April is National Poetry Month. Let's celebrate with a short poem about a moth.
In a silvery white skirt
The little leaf cordia (Cordia parvifolia) is covered with white blooms right now.
They attract quite a few flying insects.
Wonder why this fly is sitting on a leaf rather than a flower.
Most of the leaves are dry and slightly fuzzy.
However, some of the leaves are dripping with nectar, which seems to be coming out of glands near the petiole.
Flies have a mouth like a sponge which they use to sop up liquids like nectar.
The little leaf cordia is a visual treat for humans and a sweet treat for insects.
Have you ever wondered what life is like for insects?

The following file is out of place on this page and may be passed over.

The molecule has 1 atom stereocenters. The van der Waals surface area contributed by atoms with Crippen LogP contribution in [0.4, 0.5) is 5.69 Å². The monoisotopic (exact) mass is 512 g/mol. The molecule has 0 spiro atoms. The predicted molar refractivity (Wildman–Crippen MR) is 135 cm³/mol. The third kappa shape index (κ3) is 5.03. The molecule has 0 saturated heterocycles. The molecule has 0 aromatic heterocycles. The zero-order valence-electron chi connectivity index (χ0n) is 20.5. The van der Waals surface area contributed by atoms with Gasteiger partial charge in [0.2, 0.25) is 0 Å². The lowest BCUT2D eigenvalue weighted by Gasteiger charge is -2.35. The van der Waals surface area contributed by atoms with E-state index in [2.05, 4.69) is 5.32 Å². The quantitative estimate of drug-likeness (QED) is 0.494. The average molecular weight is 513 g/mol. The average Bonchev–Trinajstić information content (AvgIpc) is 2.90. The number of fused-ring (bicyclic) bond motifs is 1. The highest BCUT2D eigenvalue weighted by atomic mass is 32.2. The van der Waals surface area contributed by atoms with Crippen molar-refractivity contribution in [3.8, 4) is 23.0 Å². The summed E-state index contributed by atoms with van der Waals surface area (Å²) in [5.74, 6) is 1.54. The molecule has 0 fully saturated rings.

For example, take these aphids feeding on a sunflower stem. Look at how spiky the stem looks from a closer perspective. Must make getting lunch a bit more challenging, don't you think?
We usually consider aphids to be fairly sedentary. They put their straw-like mouthparts into the plant and stand sucking the juices. Do they ever get uncomfortable? Too hot? Too full?
Just as I was pondering this, the biggest aphid pulled out her mouthparts and walked away, leaving the tiny nymphs behind.
Apparently aphids aren't so sedentary after all.